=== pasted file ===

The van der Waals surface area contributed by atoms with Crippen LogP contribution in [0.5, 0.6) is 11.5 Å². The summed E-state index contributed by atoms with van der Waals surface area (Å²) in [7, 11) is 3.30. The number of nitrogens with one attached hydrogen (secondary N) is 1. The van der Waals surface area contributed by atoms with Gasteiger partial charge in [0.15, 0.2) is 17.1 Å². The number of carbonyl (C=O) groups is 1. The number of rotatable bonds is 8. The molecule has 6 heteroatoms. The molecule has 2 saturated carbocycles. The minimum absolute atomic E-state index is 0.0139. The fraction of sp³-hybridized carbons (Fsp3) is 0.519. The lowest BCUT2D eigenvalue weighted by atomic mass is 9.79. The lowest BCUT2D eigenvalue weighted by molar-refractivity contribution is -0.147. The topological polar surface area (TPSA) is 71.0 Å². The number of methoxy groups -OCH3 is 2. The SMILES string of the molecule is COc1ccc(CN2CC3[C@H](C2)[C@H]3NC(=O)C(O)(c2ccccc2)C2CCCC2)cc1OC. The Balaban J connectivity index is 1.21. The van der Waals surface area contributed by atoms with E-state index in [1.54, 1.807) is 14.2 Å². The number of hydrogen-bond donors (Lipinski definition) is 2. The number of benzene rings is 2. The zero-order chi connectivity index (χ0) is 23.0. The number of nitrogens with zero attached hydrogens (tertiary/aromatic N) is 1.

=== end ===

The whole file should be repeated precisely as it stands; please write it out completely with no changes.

The van der Waals surface area contributed by atoms with Crippen LogP contribution in [0.5, 0.6) is 11.5 Å². The summed E-state index contributed by atoms with van der Waals surface area (Å²) in [7, 11) is 3.30. The number of nitrogens with one attached hydrogen (secondary N) is 1. The van der Waals surface area contributed by atoms with Gasteiger partial charge in [0.15, 0.2) is 17.1 Å². The number of carbonyl (C=O) groups is 1. The number of rotatable bonds is 8. The molecule has 6 heteroatoms. The molecule has 2 saturated carbocycles. The minimum absolute atomic E-state index is 0.0139. The fraction of sp³-hybridized carbons (Fsp3) is 0.519. The lowest BCUT2D eigenvalue weighted by atomic mass is 9.79. The lowest BCUT2D eigenvalue weighted by molar-refractivity contribution is -0.147. The topological polar surface area (TPSA) is 71.0 Å². The number of methoxy groups -OCH3 is 2. The SMILES string of the molecule is COc1ccc(CN2CC3[C@H](C2)[C@H]3NC(=O)C(O)(c2ccccc2)C2CCCC2)cc1OC. The Balaban J connectivity index is 1.21. The van der Waals surface area contributed by atoms with E-state index in [1.54, 1.807) is 14.2 Å². The number of hydrogen-bond donors (Lipinski definition) is 2. The number of benzene rings is 2. The zero-order chi connectivity index (χ0) is 23.0. The number of nitrogens with zero attached hydrogens (tertiary/aromatic N) is 1.